]. HMGB1 also activates the NLRP3 inflammasome, which, in turn, increases the levels of secreted proinflammatory IL-1β. HMGB1 is an integral part of the danger-associated molecular pattern (DAMP) or alarmin machinery that can activate the innate immune system either alone or in conjunction with proinflammatory cytokines. Therefore, the fact that LGM2605 reduced HMGB1, in both human pleural mesothelial cells and murine peritoneal macrophages, either via reducing its release by stressed cells or by reducing cell death, implies that this agent (LGM2605) can effectively “break” the asbestos-induced signaling cascade that leads to exaggerated inflammation and apoptosis. Frustrated phagocytosis by alveolar macrophages attempting to clear asbestos deposition in the lungs leads to activation of the NLRP3 inflammasome [32
]. The NLRP3 inflammasome is implicated in asbestos-induced disease and provides a molecular target for therapeutic intervention. NLRP3 activation also occurs in mesothelial cells and leads to the release of IL-1β [16
LGM2605 treatment of human mesothelial cells in our experiments showed an inhibitory role of LGM2605 in decreasing TNFα and NF-κB activation. Promotion of cell survival by TNFα occurs through activation of NF-κB, a protein complex responsible for the survival of mesothelial cells following asbestos exposure. In the current study, LGM2605 inhibits NF-κB nuclear translocation and activation of downstream targets, while enhancing activation of Nrf2 and the antioxidant response. In contrast, when DNA damaged cells do not die, but instead proliferate due to the generated NF-κB survival signal, they are susceptible to malignant transformation [31
]. The persistence of these conditions, where mesothelial cells undergo cycles of chronic cell death and inflammation, will inevitably lead to the development of MM [33
Despite the identification of a causal link between asbestos exposure and the development of MM [34
], commercial use of asbestos has not ceased, due to its attractive chemical and physical properties, and low cost. It was only in 1987 that the International Agency for Research on Cancer (IARC) recognized asbestos fibers as a group I carcinogen, which led to the eventual ban of asbestos use, with additional attempts at restricting manufacturing, importing, and/or processing, by most countries worldwide. Despite the attempts to restrict asbestos use, environmental and occupational exposures to asbestos persist. Given the lack of effective therapeutics and the poor prognosis for patients with MM, it is disappointing that there is a paucity of clinical studies that have been conducted regarding asbestos-exposed individuals and potential chemopreventive strategies in the last 20 years [2
]. Although regulations have been enacted by the Occupational Safety and Health Administration and the United States Environmental Protection Agency to limit use and subsequent exposure to asbestos in the United States since the 1970s, the number of new cases of MM has not changed significantly over time [35
]. Moreover, MM mortality has not decreased over time as would be expected; for women, the number of deaths due to MM has increased 25% from 1999 to 2020 (489 deaths in 1999 to 614 in 2020) [36
As a complete carcinogen, asbestos can act as both an initiator and a promoter. By mitigating the production of asbestos-induced oxidative stress and genotoxic damage, LGM2605 inhibits the ability of asbestos fibers to act as an initiator, and by mitigating asbestos-induced inflammation and release of cytokines, such as IL-1β and TNFα, LGM2605 inhibits the ability of asbestos fibers to act as a promoter. Malignant transformation of mesothelial cells following asbestos exposure occurs over several decades; however, amelioration of the molecular signatures of DNA damage, inflammation, and cell injury may impede the carcinogenic process. Although the idea of treating high-risk individuals with a cancer preventing therapeutic (chemoprevention) sounds simple, several issues need to be addressed for the identification of an appropriate chemopreventive agent. First, the molecular mechanisms by which carcinogens induce cancer are complex [37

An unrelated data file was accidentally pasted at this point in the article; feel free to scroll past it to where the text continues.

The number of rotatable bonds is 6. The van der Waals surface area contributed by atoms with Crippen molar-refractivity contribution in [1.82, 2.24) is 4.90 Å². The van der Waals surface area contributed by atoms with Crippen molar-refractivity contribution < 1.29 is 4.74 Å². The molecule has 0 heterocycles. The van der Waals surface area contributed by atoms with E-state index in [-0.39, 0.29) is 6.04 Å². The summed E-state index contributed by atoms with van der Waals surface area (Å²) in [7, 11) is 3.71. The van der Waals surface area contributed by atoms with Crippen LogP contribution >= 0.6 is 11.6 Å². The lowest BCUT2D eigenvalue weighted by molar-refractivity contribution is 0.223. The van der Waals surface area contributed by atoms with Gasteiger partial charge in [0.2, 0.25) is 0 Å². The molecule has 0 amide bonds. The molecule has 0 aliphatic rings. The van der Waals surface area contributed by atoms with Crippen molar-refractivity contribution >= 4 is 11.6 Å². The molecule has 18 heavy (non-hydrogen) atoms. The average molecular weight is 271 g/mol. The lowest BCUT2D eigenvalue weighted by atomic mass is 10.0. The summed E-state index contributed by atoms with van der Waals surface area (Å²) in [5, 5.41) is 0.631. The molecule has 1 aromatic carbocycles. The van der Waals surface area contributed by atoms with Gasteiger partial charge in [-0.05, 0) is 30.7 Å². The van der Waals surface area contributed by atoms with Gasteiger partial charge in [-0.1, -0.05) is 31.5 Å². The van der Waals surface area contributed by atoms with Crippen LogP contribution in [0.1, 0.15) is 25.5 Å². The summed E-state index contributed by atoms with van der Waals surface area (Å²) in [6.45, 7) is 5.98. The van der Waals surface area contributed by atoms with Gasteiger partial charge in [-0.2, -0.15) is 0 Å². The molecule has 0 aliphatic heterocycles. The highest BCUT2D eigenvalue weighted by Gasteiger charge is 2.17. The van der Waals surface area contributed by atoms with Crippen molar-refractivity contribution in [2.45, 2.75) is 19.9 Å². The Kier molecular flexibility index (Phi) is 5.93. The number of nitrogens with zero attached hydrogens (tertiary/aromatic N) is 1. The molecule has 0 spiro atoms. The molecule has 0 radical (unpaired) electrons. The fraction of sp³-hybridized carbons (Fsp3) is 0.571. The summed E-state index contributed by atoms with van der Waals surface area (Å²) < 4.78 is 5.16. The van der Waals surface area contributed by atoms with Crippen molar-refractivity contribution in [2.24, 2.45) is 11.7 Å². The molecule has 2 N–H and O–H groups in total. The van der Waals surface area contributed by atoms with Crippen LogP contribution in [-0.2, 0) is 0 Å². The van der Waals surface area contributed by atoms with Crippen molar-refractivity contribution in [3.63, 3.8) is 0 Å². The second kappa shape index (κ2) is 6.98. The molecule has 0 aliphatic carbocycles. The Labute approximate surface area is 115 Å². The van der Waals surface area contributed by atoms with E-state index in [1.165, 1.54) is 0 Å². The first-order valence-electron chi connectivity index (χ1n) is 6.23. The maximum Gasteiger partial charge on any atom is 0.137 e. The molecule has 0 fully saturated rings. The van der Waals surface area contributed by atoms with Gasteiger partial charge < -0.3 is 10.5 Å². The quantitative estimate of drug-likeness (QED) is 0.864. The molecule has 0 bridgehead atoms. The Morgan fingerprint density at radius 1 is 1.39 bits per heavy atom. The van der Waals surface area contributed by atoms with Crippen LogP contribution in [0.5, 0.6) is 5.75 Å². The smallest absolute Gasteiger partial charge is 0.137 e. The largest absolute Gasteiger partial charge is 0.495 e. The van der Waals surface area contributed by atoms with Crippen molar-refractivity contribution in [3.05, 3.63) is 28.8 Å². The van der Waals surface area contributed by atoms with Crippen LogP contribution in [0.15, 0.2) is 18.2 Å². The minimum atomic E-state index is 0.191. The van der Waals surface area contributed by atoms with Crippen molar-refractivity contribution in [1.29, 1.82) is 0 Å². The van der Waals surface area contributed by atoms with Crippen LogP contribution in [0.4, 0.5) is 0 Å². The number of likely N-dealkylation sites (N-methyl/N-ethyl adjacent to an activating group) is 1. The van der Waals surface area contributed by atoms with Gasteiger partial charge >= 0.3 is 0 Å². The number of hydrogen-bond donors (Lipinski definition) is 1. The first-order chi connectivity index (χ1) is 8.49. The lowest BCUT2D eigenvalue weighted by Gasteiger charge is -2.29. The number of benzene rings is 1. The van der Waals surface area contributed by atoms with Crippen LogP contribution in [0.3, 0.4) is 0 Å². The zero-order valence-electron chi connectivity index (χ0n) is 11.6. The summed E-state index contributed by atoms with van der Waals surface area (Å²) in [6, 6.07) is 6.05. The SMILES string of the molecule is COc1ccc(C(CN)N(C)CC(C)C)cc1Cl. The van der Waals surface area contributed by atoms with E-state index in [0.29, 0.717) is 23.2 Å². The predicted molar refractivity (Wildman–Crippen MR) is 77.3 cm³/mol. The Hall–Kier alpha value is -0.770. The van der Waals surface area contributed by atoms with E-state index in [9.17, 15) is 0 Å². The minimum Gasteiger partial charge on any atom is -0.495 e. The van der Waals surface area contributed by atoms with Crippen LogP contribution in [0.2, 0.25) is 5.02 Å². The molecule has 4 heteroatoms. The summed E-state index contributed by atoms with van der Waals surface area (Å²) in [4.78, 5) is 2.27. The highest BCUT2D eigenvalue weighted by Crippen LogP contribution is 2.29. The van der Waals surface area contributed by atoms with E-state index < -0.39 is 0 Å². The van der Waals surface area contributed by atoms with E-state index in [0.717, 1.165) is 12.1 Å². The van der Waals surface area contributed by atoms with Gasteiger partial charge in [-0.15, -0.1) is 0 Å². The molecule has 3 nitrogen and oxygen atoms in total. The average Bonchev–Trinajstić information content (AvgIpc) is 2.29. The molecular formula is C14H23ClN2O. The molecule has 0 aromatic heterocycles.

], outlined by a multistage process, and involving a dynamic interplay between exposures, environments, and genetics; rendering efficacy a challenge and requiring an agent with multiple therapeutic targets/effects. Second, since the agent will be used to prevent or delay carcinogenesis in a large population of healthy, but at-risk individuals (some of whom will never develop the disease), it must be extraordinarily non-toxic, well-tolerated, and affordable [2
]. Provided the long latency period from asbestos exposure to MM development and given the ability to identify high-risk individuals with known exposures, there exists an opportunity for chemopreventive intervention.
In the current study, treatment with LGM2605 was initiated 4 h prior to asbestos exposure. While the usefulness of chemopreventive strategies in asbestos-induced MM would most likely be initiated post asbestos exposure, the opportunity for intervention is broad given the long latency from time of exposure to detectable/symptomatic MM. Thus, a safe, non-toxic agent that can be administered during this period may disrupt the carcinogenic process across the entire spectrum of malignant transformation, with the ultimate goal of delaying, or even preventing MM. This is particularly pertinent to asbestos exposure, where persistent asbestos fibers induce continued inflammation and oxidative stress. Additionally, the presence of NAO fibers in communities and the fact that occupations, such as construction workers and firefighters, remain provide opportunities for pretreatment where anticipated asbestos exposures exist.